An Ego, A Self ...

An ego, a self, or an individuality, can only be conceived as an object extended in space-time.

When time is recognised as a spatial measurement interpreted as sequential duration, i.e. as a series of 'stills' or quanta perceived as movement, the purely conceptual nature of all possible objects becomes evident. Such is the composition and nature of all phenomena, and the sensorially perceived universe is nothing else.

As phenomenal objects we are only that, but if we were only phenomenal objects we could not know phenomena as such, for 'the perceived cannot perceive', as Huang Po stated, i.e. if we were flowing in the stream of time we could not know it was flowing. What-we-are cannot be in the temporal stream in which objects appear to us, therefore we must be intemporal, outside the stream of sequential duration within which objects appear.

An autonomous 'self' that 'lives' and 'dies' is necessarily a part of this temporal phantasy which is responsible for a see-er, thinker, actor, and things seen (or otherwise sensorially perceived), thoughts and deeds. There have never been any such entities otherwise than as figurants in the phantasy, but the function-ing implied - the doing as opposed to the do-er or the deed apparently done - is functional, that is not a conceptual interpretation of a percept but perceiving as such, which is the subjective or prajnatic aspect of immutable Dhyana or what we are.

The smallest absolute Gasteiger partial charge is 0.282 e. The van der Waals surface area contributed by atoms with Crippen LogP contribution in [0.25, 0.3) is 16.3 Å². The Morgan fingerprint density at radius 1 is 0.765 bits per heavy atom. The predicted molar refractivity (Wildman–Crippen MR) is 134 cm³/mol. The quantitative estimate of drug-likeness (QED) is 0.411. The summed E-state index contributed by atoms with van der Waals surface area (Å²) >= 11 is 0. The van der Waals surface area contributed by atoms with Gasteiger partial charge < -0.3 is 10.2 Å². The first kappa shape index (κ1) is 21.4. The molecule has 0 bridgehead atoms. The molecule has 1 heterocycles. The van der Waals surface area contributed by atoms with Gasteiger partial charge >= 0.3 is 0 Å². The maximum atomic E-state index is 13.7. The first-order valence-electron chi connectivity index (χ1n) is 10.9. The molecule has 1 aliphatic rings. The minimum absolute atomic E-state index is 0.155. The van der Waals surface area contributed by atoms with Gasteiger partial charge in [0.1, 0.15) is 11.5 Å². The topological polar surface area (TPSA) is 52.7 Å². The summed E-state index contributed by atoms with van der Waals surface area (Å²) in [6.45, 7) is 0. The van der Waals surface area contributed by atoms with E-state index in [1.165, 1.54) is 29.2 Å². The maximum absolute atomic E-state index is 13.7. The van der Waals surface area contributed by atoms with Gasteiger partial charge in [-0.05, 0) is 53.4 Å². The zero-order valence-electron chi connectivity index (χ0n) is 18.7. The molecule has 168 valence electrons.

That is why 'thinking and feeling' in their functional aspects, uninterpreted as thought and emotion, are not then subjected to the dualistic process of subject and object in a time-sequence of A thinking a thought, or B feeling an emotion; they are still impersonal, non-objective, and are not yet apparently experienced by an experiencer, but are the experienc-ing which is all that in fact 'he' can be.

(Note: In order to 'experience', to suffer any 'experience' relatively, we must necessarily be what we 'experience', for what 'experience' is must be what we are absolutely.)

They can be described as 'insee-ing' and 'infeel-ing', as long as the 'in' is not in reference to an implied see-er or experience-er looking 'within', but to the 'within' which is the source of the function-ing, which is what he is, that is not to any phenomenal object that might be supposed to be suffering experience but to the origin of all apparent manifestation including seeing and feeling. The terms should be less misleading as 'within-seeing' and 'within-feeling'.

Such thought, called 'the One Thought' by Shen Hui, or 'a thought of the Absolute (absolute thought)', and such impersonal non-objective affectivity, is not an interpretation of quanta as movement, is not, therefore, temporal: it is the arrière-fond, the immutable background of the phenomenal process of 'living'. It is Dhyana, what-we-are, in our functioning aspect called Prajna. Subjected to sequential duration it becomes thought and emotion, concept and ratiocination, love/hate, and pleasure/pain.

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The Goose

'Destroy 'the ego', hound it, beat it, snub it, tell it where it gets off?' Great fun, no doubt, but where is it? Must you not find it first? Isn't there a word about catching your goose before you can cook it?

The great difficulty here is that there isn't one.

(© T.J. Gray, 1968)

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